Small increases in such mechanical signals to which bones are exposed during regular activities such as standing produce a local, rather than systemic, adaptive anabolic response in cancellous bone without any effect on cortical bone.87,88 Anabolic effects on trabecular bone were attributed to an increase in bone mineral content and trabecular number, but decreases in trabecular spacing indicated the creation of new trabeculae and thickening of existing ones. In addition, researchers observed the adaptation of trabecular bone from rod shaped to plate shaped, primarily in the weight-bearing direction, consequently exhibiting increased strength and stiffness when measured longitudinally.89 Short bursts of such stimuli inhibit bone resorption by reducing osteoclastic activity and concurrently increase bone formation, maintaining the bone matrix properties.90 This anabolic response is not controlled by matrix strain magnitude but by applied frequency.91 Controlled compressive load producing a peak pressure of 1 MPa was applied for 10, 25, or 50 cycles/day at a frequency of 0.5 Hz for 1 month on the distal femoral condyles of rabbits. The loaded limbs showed increased bone volume fraction, trabecular thickness, mean intercept length, and mineral apposition rate compared with unloaded contralateral limbs.92 Such low-magnitude, high-frequency mechanical signals (whole-body vibrations) have high potential in the treatment of osteoporosis.93
Mechanical stimulation has also been used to accelerate bone formation during fracture and trauma. Whereas in vivo dynamic axial compression loading of low magnitude after a short delay increased the strength of fracture callus, immediate loading and shear movement inhibited and delayed the healing process.94,95 Alternate axial compression and distraction, called dynamization, was found to be more effective than either technique applied alone; this combination stimulated callus at both central (influenced by distraction) and peripheral (influenced by compression) regions in a closed transverse fracture in rat tibiae.96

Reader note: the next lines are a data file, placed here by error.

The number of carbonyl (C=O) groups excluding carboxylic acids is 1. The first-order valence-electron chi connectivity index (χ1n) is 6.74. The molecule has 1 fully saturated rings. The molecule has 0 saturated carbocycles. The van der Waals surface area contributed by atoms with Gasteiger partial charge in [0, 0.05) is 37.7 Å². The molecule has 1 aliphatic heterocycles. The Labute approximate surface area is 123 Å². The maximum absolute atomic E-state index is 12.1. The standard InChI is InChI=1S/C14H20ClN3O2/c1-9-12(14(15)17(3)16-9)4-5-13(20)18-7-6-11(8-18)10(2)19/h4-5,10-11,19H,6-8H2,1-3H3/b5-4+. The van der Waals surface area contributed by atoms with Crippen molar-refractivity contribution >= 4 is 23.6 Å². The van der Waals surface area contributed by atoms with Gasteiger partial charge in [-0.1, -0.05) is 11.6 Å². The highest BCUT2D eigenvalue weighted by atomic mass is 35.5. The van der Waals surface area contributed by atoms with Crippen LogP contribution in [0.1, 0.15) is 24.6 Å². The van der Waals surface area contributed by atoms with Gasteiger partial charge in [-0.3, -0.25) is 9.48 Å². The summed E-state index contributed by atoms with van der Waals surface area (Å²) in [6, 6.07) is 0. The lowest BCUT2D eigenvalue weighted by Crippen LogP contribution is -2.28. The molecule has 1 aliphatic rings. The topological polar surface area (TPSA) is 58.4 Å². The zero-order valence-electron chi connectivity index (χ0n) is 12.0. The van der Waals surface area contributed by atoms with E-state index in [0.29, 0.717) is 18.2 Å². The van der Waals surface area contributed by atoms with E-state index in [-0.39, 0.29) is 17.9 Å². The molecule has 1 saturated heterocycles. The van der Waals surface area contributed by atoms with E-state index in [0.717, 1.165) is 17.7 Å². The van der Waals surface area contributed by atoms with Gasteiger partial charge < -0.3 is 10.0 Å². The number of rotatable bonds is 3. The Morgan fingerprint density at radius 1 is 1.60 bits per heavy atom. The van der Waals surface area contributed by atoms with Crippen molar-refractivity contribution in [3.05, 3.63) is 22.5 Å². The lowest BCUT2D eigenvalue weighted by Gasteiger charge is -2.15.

Indicators of the Biological Response
The characterization of the biological responses resulting from cellular deformation is equally as diverse as the deformation methodologies. These include changes in the concentration of intracellular mediators and cellular proliferation.
Changes in Concentration of Intracellular Mediators
Numerous investigators have reported fluctuation in the concentrations of intracellular second-messenger molecules.97–112 In general, cell surface receptors relay information by activating a chain of events that alters the concentration of one or more small intracellular-signaling molecules often referred to as second messengers or intracellular mediators. In turn, these messenger molecules pass the signal on by altering the behavior of selected cellular proteins. Some of the most widely used intracellular mediators are cyclic AMP (cAMP), Ca2+, and cyclic GMP (cGMP).113 PGE2 and prostacyclin are paracrines that are released by osteoblasts in response to mechanical strain.97,104–108 They are essential for bone formation by mechanical loading114–119 and are also increased by fluid shear stress120–125 in a dose-dependent manner. The anabolic effect of mechanical stimulation in vivo has been shown to be greatly depressed by the addition of indomethacin, a chemical that blocks the production of these prostaglandins (PGs).109 Increase in messenger ribonucleic acid (mRNA) of c-fos and insulin-like growth factor 1 (IGF-1) in osteocytes immediately after mechanical stimulation led to the study involving compressive dynamic loading of the eighth caudal vertebrae in rats. When indomethacin and NG-monomethyllarginine (L-NMMA), inhibitors of PG and nitric oxide (NO), respectively, were administered individually, c-fos (a marker for mechanical responsiveness in osteocytes) was suppressed partially, but combined administration resulted in drastic suppression.126